over it and it’s wrong.>>But one of the things that some liberals
in America keep latching on to is what happened with term limits in Bolivia. Now, back in 2009, there were term limits. You could only get reelected one more time. You can serve two terms. But Evo Morales is actually worked with the
Constitutional Court to do away with that term limit. And so he got reelected for the fourth time. And that’s when you have the OAS get involved,
and essentially, do this military coup to push him out. Now, I’m gonna give you more details in just
a minute. But Jake, do you want to jump in?>>Yeah, so two things about that. Look, I’m not a big fan of that either, but
now let’s give you context. First of all, so their Constitutional Court
is our Supreme Court. So, there was a guy named Powell who wound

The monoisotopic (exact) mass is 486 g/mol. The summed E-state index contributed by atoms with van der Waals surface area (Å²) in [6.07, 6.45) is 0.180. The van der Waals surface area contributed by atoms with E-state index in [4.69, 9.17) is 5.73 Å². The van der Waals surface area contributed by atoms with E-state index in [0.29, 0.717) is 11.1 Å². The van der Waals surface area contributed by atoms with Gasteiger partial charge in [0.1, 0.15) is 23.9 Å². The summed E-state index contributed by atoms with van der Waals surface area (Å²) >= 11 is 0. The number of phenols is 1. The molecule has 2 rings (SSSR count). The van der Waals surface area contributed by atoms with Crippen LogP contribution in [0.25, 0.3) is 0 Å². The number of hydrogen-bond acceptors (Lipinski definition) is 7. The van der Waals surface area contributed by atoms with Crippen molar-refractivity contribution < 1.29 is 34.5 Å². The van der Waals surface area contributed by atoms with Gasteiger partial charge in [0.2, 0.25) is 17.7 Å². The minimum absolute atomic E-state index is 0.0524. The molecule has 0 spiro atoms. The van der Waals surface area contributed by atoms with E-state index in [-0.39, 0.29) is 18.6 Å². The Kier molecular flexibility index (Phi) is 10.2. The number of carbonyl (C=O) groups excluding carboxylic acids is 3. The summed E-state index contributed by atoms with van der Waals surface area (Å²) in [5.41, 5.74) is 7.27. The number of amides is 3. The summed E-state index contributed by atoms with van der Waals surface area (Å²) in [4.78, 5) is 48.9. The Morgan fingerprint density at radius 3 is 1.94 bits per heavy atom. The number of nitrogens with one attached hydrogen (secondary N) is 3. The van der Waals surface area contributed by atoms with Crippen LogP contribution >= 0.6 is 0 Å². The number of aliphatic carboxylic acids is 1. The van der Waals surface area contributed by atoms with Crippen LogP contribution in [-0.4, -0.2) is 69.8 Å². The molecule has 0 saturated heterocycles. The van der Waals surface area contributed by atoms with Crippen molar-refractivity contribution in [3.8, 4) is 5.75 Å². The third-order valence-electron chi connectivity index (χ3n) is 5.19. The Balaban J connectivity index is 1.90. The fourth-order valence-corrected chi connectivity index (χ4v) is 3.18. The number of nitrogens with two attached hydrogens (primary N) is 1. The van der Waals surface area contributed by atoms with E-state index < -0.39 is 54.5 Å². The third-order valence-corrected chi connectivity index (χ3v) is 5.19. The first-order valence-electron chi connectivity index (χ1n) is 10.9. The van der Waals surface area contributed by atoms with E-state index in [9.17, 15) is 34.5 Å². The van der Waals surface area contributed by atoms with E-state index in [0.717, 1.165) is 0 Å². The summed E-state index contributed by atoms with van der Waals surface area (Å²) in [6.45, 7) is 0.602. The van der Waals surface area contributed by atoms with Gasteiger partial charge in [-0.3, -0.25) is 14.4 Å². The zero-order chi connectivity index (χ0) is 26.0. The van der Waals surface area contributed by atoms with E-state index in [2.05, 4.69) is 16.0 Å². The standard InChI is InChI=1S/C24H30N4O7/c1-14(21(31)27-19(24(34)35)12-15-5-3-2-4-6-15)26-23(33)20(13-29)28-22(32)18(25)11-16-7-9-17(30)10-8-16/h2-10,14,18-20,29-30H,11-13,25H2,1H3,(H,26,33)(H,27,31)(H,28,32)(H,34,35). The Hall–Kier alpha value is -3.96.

up becoming justice Powell, who wrote a memo for the Chamber of Commerce when he was a
lawyer for them say. We should take over the Supreme Court and
other institutions in America. So Nixon eventually saw that memo, said, well
I like this guy letting big corporations take over the Supreme Court. And literally put Powell on the Supreme Court. And so he packed the court with his favorites. And eventually the court said yes, corporations
can give unlimited money to politicians, which allowed corporations to buy all of our government. So you’re telling me, Latin America is corrupt? Well, our republicans stacked the court so